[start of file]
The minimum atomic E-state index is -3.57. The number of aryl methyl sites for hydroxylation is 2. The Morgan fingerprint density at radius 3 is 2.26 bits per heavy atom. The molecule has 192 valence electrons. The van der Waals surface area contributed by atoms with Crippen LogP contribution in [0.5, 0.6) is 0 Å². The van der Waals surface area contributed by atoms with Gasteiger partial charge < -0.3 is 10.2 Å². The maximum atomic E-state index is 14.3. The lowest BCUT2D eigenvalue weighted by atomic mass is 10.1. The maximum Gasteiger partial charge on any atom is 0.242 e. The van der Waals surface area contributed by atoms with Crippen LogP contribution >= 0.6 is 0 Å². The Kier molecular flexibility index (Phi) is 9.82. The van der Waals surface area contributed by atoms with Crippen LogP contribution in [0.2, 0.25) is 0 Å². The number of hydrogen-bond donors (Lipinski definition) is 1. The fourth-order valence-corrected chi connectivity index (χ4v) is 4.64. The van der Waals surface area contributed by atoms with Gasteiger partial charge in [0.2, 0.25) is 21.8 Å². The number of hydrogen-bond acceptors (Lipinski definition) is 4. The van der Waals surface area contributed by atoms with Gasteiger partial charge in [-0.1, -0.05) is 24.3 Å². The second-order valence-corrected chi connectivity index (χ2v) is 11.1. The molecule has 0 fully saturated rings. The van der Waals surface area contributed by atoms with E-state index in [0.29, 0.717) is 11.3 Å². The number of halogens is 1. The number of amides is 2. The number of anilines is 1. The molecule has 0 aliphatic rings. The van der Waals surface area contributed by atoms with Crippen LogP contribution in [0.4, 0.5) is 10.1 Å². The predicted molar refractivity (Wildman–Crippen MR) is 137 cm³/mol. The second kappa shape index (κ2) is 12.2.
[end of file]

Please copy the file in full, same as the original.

The minimum atomic E-state index is -3.57. The number of aryl methyl sites for hydroxylation is 2. The Morgan fingerprint density at radius 3 is 2.26 bits per heavy atom. The molecule has 192 valence electrons. The van der Waals surface area contributed by atoms with Crippen LogP contribution in [0.5, 0.6) is 0 Å². The van der Waals surface area contributed by atoms with Gasteiger partial charge < -0.3 is 10.2 Å². The maximum atomic E-state index is 14.3. The lowest BCUT2D eigenvalue weighted by atomic mass is 10.1. The maximum Gasteiger partial charge on any atom is 0.242 e. The van der Waals surface area contributed by atoms with Crippen LogP contribution >= 0.6 is 0 Å². The Kier molecular flexibility index (Phi) is 9.82. The van der Waals surface area contributed by atoms with Crippen LogP contribution in [0.2, 0.25) is 0 Å². The number of hydrogen-bond donors (Lipinski definition) is 1. The fourth-order valence-corrected chi connectivity index (χ4v) is 4.64. The van der Waals surface area contributed by atoms with Gasteiger partial charge in [0.2, 0.25) is 21.8 Å². The number of hydrogen-bond acceptors (Lipinski definition) is 4. The van der Waals surface area contributed by atoms with Gasteiger partial charge in [-0.1, -0.05) is 24.3 Å². The second-order valence-corrected chi connectivity index (χ2v) is 11.1. The molecule has 0 fully saturated rings. The van der Waals surface area contributed by atoms with E-state index in [0.29, 0.717) is 11.3 Å². The number of halogens is 1. The number of amides is 2. The number of anilines is 1. The molecule has 0 aliphatic rings. The van der Waals surface area contributed by atoms with Crippen LogP contribution in [0.4, 0.5) is 10.1 Å². The predicted molar refractivity (Wildman–Crippen MR) is 137 cm³/mol. The second kappa shape index (κ2) is 12.2.